I thumped my way from the market to the Shanti Stupa that lay on top of a hill in Chanspa. It was built in 1991 by a Japanese monk Gyomyo Nakamura. It overlooks the entire city of which it provides a mesmerizing panoramic view along with that of the mountains beyond and all around. 

Day 3  – Getting my Ride and Travelling to Lamayuru

I woke up with the same freshness to look at the same beautiful mountains with more awe, only to find an interesting addition in the scenery – the Royal Enfield. I’m a sucker for anything black and her look stole my heart. I decided to name her Ebony. The plan for the day was to ride to Lamayuru which was 115 kilometres away. A journey which I began by learning how to kick start a cold motorcycle! Honestly, with the altitude, I struggled for a good 15 minutes before the owner of the hotel decided to end the struggle by lending a hand.

Among the many things about Ladakh that get people drooling, the one that I drooled over was the arrow-straight section of the Leh – Kargil road. It’s not about blasting the bike at full power but the joy of having a view that spanned for miles! And the beauty wouldn’t end there. Each turn brought with it a new wonder. I couldn’t resist stopping every few kilometres to take my camera out and I couldn’t resist going off the road and getting on bridges to click pictures. And with my never-ending photo breaks, the 2.5-hour journey went on for 4.5 hours.


Just before I reached Lamayuru, I saw the strangest landscape. It seemed like the set of a Hollywood sci-fi film and was aptly named Moonland. It had several shades of brown where Khaki was the most prominent. The shape although, is a lot harder to describe which would be better left at the hands of the pictures to do. From there, Lamayuru was a stone’s throw away. There was only one hotel open in the town, the one right next to the monastery. I explored my options and chose the corner room on the first floor which gave a beautiful view of the valley below. 

bike riding to leh city

The Gompa (Monastery) at Lamayuru was built in the 11th century and is one of the oldest monasteries in Ladakh. When I saw it for the first time, I had no problem believing that. It looks the part with the paint faded in most places or even chipped off, bricks have fallen off in places and some crumbled structures. At first sight, I thought it was abandoned until I saw a monk walk in. I took a stroll around the monastery and with shivering hands (it was really cold that day) I followed the path the monk had taken. He was performing the last prayer of the day in the prayer room and with the permission of another monk, perhaps his disciple, I walked in and had a seat on the warm wooden floor of the cold dark room. I believe the prayer was in Tibetan as it is a Tibetan monastery, and although I could not understand a single word, it’s power was felt. I sat there for an entire hour with absolute silence lost in the prayer.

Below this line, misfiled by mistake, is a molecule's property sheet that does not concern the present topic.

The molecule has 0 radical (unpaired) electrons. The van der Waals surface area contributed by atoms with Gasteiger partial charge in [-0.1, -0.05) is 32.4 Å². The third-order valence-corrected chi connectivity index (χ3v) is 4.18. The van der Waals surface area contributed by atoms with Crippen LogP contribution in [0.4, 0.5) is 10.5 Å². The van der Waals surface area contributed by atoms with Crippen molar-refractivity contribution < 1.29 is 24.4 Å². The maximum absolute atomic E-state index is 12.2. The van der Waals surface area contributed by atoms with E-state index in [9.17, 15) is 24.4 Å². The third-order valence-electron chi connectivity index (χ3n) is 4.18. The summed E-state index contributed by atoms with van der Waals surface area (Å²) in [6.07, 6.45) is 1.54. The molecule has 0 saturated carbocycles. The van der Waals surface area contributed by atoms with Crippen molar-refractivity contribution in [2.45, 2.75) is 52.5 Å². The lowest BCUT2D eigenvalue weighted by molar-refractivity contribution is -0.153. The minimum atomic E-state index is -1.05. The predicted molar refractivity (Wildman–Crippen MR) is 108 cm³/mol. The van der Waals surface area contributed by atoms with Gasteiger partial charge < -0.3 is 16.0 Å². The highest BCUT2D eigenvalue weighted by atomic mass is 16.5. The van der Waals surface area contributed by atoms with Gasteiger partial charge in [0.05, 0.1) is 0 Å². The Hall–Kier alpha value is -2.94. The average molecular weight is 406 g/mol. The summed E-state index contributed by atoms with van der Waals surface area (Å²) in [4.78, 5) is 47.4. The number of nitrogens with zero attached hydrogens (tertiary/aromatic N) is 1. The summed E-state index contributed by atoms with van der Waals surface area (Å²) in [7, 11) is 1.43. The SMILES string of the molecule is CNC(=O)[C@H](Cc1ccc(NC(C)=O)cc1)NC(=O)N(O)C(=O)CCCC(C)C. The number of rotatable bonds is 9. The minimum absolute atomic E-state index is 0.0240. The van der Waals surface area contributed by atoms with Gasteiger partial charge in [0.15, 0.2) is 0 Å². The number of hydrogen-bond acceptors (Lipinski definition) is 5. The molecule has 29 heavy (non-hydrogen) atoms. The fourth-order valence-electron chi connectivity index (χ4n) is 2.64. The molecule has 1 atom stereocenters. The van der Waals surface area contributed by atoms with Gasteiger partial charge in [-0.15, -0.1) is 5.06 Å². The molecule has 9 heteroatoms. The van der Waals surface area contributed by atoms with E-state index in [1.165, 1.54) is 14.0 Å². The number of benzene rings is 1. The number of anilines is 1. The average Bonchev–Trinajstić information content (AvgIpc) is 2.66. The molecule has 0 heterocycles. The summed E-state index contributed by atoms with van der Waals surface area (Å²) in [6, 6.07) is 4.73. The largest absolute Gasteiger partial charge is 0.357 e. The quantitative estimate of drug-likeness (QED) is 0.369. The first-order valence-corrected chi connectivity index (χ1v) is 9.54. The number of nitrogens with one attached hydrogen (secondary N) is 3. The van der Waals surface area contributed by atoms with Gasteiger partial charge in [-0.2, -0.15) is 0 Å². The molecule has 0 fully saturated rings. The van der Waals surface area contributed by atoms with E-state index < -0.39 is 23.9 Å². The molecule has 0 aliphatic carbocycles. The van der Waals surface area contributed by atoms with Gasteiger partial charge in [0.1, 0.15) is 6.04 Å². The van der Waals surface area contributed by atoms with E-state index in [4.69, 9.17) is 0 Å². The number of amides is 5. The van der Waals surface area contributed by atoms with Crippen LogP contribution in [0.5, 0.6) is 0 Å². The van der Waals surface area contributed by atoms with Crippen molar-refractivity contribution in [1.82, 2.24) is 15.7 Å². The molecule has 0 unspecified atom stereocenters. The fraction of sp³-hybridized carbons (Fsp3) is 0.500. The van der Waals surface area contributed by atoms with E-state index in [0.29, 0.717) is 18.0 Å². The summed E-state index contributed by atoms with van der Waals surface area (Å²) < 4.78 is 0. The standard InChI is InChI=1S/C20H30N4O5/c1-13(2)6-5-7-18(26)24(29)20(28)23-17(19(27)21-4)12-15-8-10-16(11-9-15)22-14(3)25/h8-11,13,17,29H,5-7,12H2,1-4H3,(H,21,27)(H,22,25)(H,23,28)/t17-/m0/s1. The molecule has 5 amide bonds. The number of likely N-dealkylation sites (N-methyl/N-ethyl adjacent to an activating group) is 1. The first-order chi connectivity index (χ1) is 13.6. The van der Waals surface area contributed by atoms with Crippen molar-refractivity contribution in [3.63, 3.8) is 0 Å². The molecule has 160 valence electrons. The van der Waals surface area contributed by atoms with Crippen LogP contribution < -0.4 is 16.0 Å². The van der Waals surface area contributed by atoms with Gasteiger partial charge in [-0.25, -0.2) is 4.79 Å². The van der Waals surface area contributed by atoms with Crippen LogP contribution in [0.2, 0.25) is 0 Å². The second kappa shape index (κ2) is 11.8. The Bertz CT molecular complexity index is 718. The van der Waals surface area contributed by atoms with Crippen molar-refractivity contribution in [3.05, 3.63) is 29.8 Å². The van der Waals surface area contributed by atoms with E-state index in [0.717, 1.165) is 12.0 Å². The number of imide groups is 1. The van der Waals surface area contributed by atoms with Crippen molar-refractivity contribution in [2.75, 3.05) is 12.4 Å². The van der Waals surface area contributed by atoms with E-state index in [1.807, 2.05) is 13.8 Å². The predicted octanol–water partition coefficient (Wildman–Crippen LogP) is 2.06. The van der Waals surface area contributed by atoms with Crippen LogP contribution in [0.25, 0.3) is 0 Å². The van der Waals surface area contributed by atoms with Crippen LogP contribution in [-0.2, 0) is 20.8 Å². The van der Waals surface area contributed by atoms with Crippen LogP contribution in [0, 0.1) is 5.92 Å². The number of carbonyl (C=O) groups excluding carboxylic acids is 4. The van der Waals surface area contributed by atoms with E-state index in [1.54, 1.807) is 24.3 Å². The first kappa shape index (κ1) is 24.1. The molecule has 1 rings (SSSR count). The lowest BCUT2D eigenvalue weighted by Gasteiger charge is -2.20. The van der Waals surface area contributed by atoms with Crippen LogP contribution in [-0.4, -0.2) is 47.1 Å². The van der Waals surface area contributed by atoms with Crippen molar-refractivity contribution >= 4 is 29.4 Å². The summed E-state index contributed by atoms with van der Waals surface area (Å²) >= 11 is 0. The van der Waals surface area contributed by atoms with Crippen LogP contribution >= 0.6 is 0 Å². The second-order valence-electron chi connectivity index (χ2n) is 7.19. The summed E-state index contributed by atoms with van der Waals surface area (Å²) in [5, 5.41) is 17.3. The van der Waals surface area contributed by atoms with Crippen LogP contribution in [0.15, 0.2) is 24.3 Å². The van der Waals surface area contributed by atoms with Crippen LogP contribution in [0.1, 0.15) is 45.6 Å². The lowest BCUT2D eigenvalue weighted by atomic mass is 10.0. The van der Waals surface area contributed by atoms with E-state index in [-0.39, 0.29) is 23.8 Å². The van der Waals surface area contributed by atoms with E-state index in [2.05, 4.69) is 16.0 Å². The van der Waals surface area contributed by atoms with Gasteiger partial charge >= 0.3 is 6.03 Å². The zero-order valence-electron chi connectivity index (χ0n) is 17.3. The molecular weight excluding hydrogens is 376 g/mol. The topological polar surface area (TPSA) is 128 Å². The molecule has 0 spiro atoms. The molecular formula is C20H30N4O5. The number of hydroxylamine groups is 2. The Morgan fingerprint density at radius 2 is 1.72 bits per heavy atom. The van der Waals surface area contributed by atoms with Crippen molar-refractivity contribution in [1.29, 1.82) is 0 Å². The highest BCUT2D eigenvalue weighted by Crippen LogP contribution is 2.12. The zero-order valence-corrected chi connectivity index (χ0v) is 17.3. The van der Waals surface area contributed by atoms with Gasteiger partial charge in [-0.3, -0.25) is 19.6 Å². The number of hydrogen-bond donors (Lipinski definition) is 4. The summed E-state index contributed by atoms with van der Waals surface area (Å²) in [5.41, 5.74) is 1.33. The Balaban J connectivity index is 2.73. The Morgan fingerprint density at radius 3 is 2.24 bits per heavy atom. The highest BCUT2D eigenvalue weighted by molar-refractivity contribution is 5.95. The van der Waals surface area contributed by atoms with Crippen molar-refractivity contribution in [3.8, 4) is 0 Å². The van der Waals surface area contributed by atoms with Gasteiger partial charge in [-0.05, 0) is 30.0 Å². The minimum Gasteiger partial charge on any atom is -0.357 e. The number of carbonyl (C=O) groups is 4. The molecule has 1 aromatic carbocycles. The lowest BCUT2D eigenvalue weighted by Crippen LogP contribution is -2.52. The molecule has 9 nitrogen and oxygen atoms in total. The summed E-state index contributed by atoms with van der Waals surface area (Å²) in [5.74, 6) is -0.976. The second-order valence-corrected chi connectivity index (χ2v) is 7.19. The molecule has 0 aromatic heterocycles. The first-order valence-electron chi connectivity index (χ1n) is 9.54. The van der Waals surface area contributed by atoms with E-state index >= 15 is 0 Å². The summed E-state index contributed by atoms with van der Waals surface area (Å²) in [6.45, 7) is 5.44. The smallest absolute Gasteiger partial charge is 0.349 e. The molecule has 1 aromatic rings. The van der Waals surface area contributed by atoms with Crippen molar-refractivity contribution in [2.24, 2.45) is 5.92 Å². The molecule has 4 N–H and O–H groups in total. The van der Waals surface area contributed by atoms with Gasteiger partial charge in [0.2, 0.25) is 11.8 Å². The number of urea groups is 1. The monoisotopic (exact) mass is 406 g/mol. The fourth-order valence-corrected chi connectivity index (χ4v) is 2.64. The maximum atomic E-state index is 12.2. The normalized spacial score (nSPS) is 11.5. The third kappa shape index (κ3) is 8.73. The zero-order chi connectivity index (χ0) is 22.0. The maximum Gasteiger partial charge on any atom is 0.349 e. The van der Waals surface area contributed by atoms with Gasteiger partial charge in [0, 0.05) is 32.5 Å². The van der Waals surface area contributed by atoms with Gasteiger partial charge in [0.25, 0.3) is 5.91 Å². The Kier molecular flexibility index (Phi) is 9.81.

leh city

After a while, a devotee walked in carrying a traditional painted glass flask with hot tea and some biscuits. The monk took a break from the prayer and sipping on his tea asked me if I wanted some. My answer was an obvious yes. I had my tea quietly as the monk got back to his prayer. I waited for half an hour more till the prayer was complete and asked the monk if I could take his picture. He told me his name was Konchok Sundous and I figured he was the head priest (Abbott) of the Gompa. After the prayer, he was courteous enough to give me a small tour of the monastery. And as the sun went down he walked back to his house and I stayed back (shivering to the winds) to gaze at the beautiful orange – black clouds spawning at the end of the horizon laughing at my earlier assumption that the temple was abandoned.